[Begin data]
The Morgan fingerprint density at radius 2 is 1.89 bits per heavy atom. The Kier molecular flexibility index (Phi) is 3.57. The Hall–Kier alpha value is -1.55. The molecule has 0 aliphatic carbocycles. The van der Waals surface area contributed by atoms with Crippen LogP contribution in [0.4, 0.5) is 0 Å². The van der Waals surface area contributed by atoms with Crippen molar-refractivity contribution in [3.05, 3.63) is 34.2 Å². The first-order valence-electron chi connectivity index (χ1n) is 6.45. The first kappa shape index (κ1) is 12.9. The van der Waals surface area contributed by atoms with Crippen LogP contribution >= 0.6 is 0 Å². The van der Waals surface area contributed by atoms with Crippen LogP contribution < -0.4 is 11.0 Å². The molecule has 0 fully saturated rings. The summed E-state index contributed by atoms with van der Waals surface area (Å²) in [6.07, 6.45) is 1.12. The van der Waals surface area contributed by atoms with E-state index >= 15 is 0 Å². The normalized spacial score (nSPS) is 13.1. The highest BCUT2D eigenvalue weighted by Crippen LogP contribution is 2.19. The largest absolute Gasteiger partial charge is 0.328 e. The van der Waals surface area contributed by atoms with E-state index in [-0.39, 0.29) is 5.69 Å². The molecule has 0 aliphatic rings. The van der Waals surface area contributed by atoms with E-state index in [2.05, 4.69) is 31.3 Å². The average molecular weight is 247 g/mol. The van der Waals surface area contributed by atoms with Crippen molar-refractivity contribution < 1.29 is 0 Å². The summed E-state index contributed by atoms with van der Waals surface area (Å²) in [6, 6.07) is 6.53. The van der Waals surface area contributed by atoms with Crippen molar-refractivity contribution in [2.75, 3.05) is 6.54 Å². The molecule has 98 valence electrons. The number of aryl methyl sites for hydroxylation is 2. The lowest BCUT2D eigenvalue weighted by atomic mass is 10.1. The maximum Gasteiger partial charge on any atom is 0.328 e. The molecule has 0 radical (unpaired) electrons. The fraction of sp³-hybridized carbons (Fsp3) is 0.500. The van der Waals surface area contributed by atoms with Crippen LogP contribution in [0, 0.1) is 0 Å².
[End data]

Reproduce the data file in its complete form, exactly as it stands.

The Morgan fingerprint density at radius 2 is 1.89 bits per heavy atom. The Kier molecular flexibility index (Phi) is 3.57. The Hall–Kier alpha value is -1.55. The molecule has 0 aliphatic carbocycles. The van der Waals surface area contributed by atoms with Crippen LogP contribution in [0.4, 0.5) is 0 Å². The van der Waals surface area contributed by atoms with Crippen molar-refractivity contribution in [3.05, 3.63) is 34.2 Å². The first-order valence-electron chi connectivity index (χ1n) is 6.45. The first kappa shape index (κ1) is 12.9. The van der Waals surface area contributed by atoms with Crippen LogP contribution >= 0.6 is 0 Å². The van der Waals surface area contributed by atoms with Crippen LogP contribution < -0.4 is 11.0 Å². The molecule has 0 fully saturated rings. The summed E-state index contributed by atoms with van der Waals surface area (Å²) in [6.07, 6.45) is 1.12. The van der Waals surface area contributed by atoms with E-state index >= 15 is 0 Å². The normalized spacial score (nSPS) is 13.1. The highest BCUT2D eigenvalue weighted by Crippen LogP contribution is 2.19. The largest absolute Gasteiger partial charge is 0.328 e. The van der Waals surface area contributed by atoms with E-state index in [-0.39, 0.29) is 5.69 Å². The molecule has 0 aliphatic rings. The van der Waals surface area contributed by atoms with E-state index in [2.05, 4.69) is 31.3 Å². The average molecular weight is 247 g/mol. The van der Waals surface area contributed by atoms with Crippen molar-refractivity contribution < 1.29 is 0 Å². The summed E-state index contributed by atoms with van der Waals surface area (Å²) in [6, 6.07) is 6.53. The van der Waals surface area contributed by atoms with Crippen molar-refractivity contribution in [2.75, 3.05) is 6.54 Å². The molecule has 98 valence electrons. The number of aryl methyl sites for hydroxylation is 2. The lowest BCUT2D eigenvalue weighted by atomic mass is 10.1. The maximum Gasteiger partial charge on any atom is 0.328 e. The molecule has 0 radical (unpaired) electrons. The fraction of sp³-hybridized carbons (Fsp3) is 0.500. The van der Waals surface area contributed by atoms with Crippen LogP contribution in [0, 0.1) is 0 Å².